Tuesday, September 09, 2014

ISIS atrocities as crimes against humanity at the ICC

In the last few weeks, media and news have emphasized the cruel and aggressive offensive launched by the Islamic State of Iraq and Al-sham (the Levant) in Syria and Iraq and including the beheading of the two American journalists reporting from Syria (James Foley and Steven Sotloff).

The Islamic State of Iraq and Al-sham (the Levant)
The shocking and brutal massacre which is taking place in this region is only a partial and superficial part of a more rooted and radicalized strategy that this ultra-extremist terrorist group has been carrying out and the United States and the ICC need to prosecute these acts as “most serious crimes of international concern”. (Art.1 of the Rome Statute)

United States national security strategy
The multilateral strategy that President Obama will announce in his national security plan on Wednesday, will be less powerful if it is not supported by the international prosecution of individuals that only the Court can carry out. It could do this much more effectively if the US joined the ICC.

ISIS terrorist conduct as a crime against humanity
The inclusion of terrorism within the jurisdiction of the Court is a highly debated topic addressed by various scholars, commentators and analysts and the literature on this topic is overflowing. However, there is a broader consensus on the inclusion of terrorism as a crime against humanity rather than a war crime or crime of genocide.

In fact, war crimes as defined in art.8 of the Rome Statute require the existence of an armed conflict and therefore, every serious act of terrorism should reach this threshold to be included in the list.However, others have noticed that two of the war crimes defined in Art.8, par.2, e (i), namely Intentionally directing attacks against the civilian population as such or against individual civilians not taking direct part in hostilities and art.8, par.2, c (iii) taking of hostages can be easily accounted as acts of terrorism as they cover materially the same unlawful conduct.

Nevertheless, this category excludes all acts of terrorism committed in peacetime and thus, crimes against humanity seem a more appropriate class for this international crime if the terrorist act has been committed in a widespread or systematic way and pursuant to a State or organizational policy. (art. 7)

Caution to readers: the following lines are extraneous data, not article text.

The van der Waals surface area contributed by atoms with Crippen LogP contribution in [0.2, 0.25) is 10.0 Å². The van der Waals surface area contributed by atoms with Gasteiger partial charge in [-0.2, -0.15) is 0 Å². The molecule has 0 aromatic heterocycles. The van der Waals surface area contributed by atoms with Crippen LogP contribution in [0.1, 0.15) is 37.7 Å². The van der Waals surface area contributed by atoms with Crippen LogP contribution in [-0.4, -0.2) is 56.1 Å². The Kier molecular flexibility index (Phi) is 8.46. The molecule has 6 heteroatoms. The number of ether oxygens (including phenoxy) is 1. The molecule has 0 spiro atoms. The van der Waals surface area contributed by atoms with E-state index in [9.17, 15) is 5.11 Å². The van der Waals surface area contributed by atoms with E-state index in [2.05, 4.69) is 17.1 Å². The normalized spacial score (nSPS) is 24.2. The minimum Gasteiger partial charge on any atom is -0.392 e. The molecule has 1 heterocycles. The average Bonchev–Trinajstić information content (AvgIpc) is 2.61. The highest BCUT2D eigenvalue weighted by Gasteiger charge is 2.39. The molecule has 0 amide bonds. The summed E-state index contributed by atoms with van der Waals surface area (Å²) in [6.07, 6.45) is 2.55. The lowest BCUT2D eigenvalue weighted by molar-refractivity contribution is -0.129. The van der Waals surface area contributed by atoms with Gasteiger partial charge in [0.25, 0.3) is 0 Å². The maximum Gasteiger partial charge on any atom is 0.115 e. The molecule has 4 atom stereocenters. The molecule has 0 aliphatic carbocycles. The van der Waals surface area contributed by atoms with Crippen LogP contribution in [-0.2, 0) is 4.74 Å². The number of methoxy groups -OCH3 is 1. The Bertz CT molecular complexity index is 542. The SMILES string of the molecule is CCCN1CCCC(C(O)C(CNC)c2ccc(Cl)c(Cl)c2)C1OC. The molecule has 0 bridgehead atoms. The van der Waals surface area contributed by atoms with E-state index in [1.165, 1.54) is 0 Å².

For instance, an act of terrorism whose gravity, scale and magnitude resembles the 9/11 massacre could be considered as a crime against humanity only if it was not isolated and the organization which planned it was expert enough to build such a sophisticated strategy. On crimes against humanity, in deciding to authorize an investigation in Kenya, the Pre Trial Chamber addressed the concept of “policy”. It clarified that the perpetrator of a crime against humanity must have “the capability to perform acts which infringe on basic human values” specifying, among other issues, the relevance of other elements such as hierarchy, the control of territory, financial support.
Accordingly, the ISIS atrocities since the beginning of June could be easily considered as a crime against humanity for the purpose of the Statute as it satisfies both the systematic attack requirement and the level of expertise and organization.

The number of casualties the ISIS caused between 2013 and 2014 and its brutal tactics - including mass killings and abductions of members of religious and ethnic minorities, as well as the beheadings of soldiers and journalists in Syria and in Iraq, meets the systematic attack requirement. Also the geographical distribution of territory it controls, (between 15,000 and 35,000 sq miles) shows the depth and extent of its organization. In terms of financial and military resources, the Islamic State is reported to have $2bn (£1.2bn) in cash and assets, and between 30,000 and 50,000 fighters.

Positive impact of the ICC prosecution of ISIS militants on the US’s counterterrorism policy if the United States ratifies the Rome Statute
The nature and complex definition of the crimes the ISIS is responsible for and its international implications and ramifications, show how much more effective a single international prosecution of this crime would be, when criminal domestic jurisdictions fail to do so or are not so effective to provide an acceptable level of national security.

This is true not only for issues such as the rights of the accused, the fairness of the trial and the detention conditions, but also the victims’ and witnesses’ protection which are appropriately guaranteed at the ICC.

When considering the risk of political manipulations and pressures, the ICC is an impartial and neutral arbiter and should avoid any political motivated prosecutions. In addition to that, the intervention of the ICC would benefit the American national interest in the case of suicide attacks as Art. 25 of the Rome Statute suggests. The responsibility of the terrorist act is shared between the perpetrator who cannot stand trial and his accomplices. The cooperative and constructive relationship between the United States government and the ICC should support a first step to fight the Isis threat; it could also be a way to show to Americans the value of the ICC thus building support for eventual America ratification of the Court Rome Statute.

Written for AMICC by Miriam Morfino

No comments: